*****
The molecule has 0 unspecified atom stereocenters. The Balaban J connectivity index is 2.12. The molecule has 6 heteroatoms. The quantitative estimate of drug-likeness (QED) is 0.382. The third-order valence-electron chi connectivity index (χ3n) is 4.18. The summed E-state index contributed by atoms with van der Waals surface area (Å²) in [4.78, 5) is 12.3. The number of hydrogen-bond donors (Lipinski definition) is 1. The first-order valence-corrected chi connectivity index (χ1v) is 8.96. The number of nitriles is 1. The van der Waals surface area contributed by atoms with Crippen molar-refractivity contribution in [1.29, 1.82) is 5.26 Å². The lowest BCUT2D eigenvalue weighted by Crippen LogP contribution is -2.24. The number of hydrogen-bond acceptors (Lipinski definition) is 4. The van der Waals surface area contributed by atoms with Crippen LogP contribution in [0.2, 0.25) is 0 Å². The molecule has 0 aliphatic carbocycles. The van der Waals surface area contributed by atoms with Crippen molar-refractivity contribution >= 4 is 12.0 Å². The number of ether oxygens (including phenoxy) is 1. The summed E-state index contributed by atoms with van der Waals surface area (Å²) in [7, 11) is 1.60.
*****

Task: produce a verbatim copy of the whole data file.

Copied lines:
The molecule has 0 unspecified atom stereocenters. The Balaban J connectivity index is 2.12. The molecule has 6 heteroatoms. The quantitative estimate of drug-likeness (QED) is 0.382. The third-order valence-electron chi connectivity index (χ3n) is 4.18. The summed E-state index contributed by atoms with van der Waals surface area (Å²) in [4.78, 5) is 12.3. The number of hydrogen-bond donors (Lipinski definition) is 1. The first-order valence-corrected chi connectivity index (χ1v) is 8.96. The number of nitriles is 1. The van der Waals surface area contributed by atoms with Crippen molar-refractivity contribution in [1.29, 1.82) is 5.26 Å². The lowest BCUT2D eigenvalue weighted by Crippen LogP contribution is -2.24. The number of hydrogen-bond acceptors (Lipinski definition) is 4. The van der Waals surface area contributed by atoms with Crippen LogP contribution in [0.2, 0.25) is 0 Å². The molecule has 0 aliphatic carbocycles. The van der Waals surface area contributed by atoms with Crippen molar-refractivity contribution >= 4 is 12.0 Å². The number of ether oxygens (including phenoxy) is 1. The summed E-state index contributed by atoms with van der Waals surface area (Å²) in [7, 11) is 1.60.